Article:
Ya right!!! They don't have the time/skill to do their own software?
You need to spend some time on game-dev forums and sites.
First off, game companies OFTEN develope their own software to do their work, because each company has very specific needs, and also because new games tend to use new technologies that haven't been out before, so they have to develope interfaces and the tools themselves.
Epic and LEGEND, for instance, use their own modeling and 3D-graphics mapping software, in the development of all the UT games, not to mention their other games.
Maya is not universally used.
The most popular commercially-available 3D-modeling apps are Maya, 3Dstudio, Bryce, and Lightwave.
Often, however, gaming companies use highly modified versions of these software packages to more-or-less create their own modeling environments.
All you really need to do to get into the gaming industry, is know HOW to model REALLY REALLY REALLY REALLY well. I mean, like, you can model in your sleep, upside-down, on a twelve-day hangover, with about 2 hours sleep, with a pair of nerds having a mock lightsabre battle through your cubical, with your boss in the cell in your ear from London...and create something stunning in the alotted time.
Gaming companies don't really care what app you've used (as long as it's not old as dirt and you have some experience with at least the newest technologies in modeling of this year). They can train you for their own software, and knowing how to model you should be able to jump from one app to the next without too much difficulty.
All they'll want from you is a big stack portfolio of modeling work, including a wide-range of "industry" forms, and a clear grasp of the basic and intermediate technologies. They will also be looking for someone who has experience with the newest technologies, and especially someone who can do it!
If you're young (up to just starting college), I would seriously suggest completing a very rich liberal-arts degree, getting as much knowledge as you can about as much stuff as you can. Game companies CRAVE people who have extensive historical, art, engineering, and social skills. This is so when they say "hey guys, we're making an Egyptian style map," they'll have mappers and modelers who know what the hell Egypt is and what kinds of details would go into an Egyptian level to make it Egyptian-y. (How would a mapper/modeler know how to create the islands of FarCry if he/she had never been on an island before?)
Once you get done with that (and I hope to god you spent all your off time teaching yourself modeling and mapping and maybe did some interning and forum work) you should attend a gaming college. Yes, one of those little schools in the middle of nowhere, where they teach the gaming industry. (FullSail is a notable one.)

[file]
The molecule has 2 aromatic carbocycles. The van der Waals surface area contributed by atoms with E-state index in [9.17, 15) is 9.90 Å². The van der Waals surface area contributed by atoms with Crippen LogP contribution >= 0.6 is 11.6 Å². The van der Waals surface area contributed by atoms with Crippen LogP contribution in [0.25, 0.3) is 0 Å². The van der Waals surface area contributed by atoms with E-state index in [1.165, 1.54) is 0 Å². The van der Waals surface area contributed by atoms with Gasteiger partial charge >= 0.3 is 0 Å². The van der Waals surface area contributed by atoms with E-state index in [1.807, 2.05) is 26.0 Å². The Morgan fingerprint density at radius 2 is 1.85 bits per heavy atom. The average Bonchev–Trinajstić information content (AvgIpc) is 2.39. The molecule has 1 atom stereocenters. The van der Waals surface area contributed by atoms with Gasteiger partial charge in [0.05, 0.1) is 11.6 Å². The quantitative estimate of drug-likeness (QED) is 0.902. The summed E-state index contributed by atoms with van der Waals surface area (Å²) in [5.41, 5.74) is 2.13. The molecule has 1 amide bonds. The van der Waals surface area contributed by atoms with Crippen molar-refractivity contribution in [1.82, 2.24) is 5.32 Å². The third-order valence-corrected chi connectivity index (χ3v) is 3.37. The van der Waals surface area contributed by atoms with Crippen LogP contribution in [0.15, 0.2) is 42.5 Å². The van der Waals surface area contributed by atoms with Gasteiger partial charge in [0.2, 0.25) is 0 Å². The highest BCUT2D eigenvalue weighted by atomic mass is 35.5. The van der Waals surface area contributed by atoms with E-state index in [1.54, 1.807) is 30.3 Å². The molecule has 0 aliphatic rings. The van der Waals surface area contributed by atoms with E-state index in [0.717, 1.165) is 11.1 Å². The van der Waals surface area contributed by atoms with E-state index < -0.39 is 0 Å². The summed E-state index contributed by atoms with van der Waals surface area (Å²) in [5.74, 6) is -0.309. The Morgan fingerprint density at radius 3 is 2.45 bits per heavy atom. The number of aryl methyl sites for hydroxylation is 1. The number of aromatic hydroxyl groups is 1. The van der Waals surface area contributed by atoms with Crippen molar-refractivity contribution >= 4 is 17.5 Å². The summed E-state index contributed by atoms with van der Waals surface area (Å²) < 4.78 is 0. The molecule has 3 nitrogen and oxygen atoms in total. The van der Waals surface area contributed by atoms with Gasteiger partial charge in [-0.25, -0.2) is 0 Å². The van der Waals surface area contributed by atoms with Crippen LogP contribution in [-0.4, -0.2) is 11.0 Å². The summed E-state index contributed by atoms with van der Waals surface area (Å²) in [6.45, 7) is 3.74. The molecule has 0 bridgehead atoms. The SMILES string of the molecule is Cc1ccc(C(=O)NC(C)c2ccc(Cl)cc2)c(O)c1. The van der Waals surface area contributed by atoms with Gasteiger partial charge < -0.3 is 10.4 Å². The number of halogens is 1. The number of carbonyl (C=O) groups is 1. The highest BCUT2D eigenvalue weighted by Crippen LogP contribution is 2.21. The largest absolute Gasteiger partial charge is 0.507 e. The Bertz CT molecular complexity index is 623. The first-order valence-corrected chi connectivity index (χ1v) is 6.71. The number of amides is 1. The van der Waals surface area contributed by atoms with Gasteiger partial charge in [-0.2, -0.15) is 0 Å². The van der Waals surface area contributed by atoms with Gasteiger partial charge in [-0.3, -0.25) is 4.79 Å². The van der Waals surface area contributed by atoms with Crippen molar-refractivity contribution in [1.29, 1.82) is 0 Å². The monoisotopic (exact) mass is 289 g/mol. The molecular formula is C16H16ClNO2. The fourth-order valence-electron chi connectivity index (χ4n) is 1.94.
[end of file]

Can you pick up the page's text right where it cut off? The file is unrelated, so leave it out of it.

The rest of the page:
As for the textures used in creating games, there's two kinds. Model textures, and flat textures.
Flat textures are the kind used for walls and floors and stuff like that. All the geometry textures. They're created in just about any graphics application you can get your hands on, because the only real requirements for them are number-of-colors, and size (in pixels). Most games have an internal graphics engine that has its own format created by the developers (such as Half-Life, UT, WC, MoH, etc). You can have a JPEG or a BMP, but when you import them into the game, they get converted to another internal standard.
3D textures are those intended for use on models (particularly figure models. Developing images for this can be tricky, as you can take a flat picture of a person and just wrap it onto a figure model and make it look right. It won't work. Usually models are created with special graphics apps along-side, or by "painting" directly on the model. Once you get the hang of it, you can literally take a line-map from the feature (say, the face) of a model, export it out to a flat image (now distorted since it's not curved anymore) and paint on it. You have to have a good eye for this and know how things will work when you put it back on the model.
If you want to learn how flat-textures work, I would seriously check out Half-Life's graphics engine. Get Wally, a great too for making Quake and Half-Life textures. Doing some mapping with Half-Life's Hammer editor will teach you all you need to know about flat-texturing.
For learning about 3D-texturing, and how those work, I would suggest pulling out an app called UPaint, which is distributed with UT games. It's a model texture editor that allows you to change the textures of the models in the game. You can export the graphics off the characters, mod them, and put them back on. Doing this, you'll see exactly how 3D-textures differ from flat-textures.
Okay, I'm done (for now).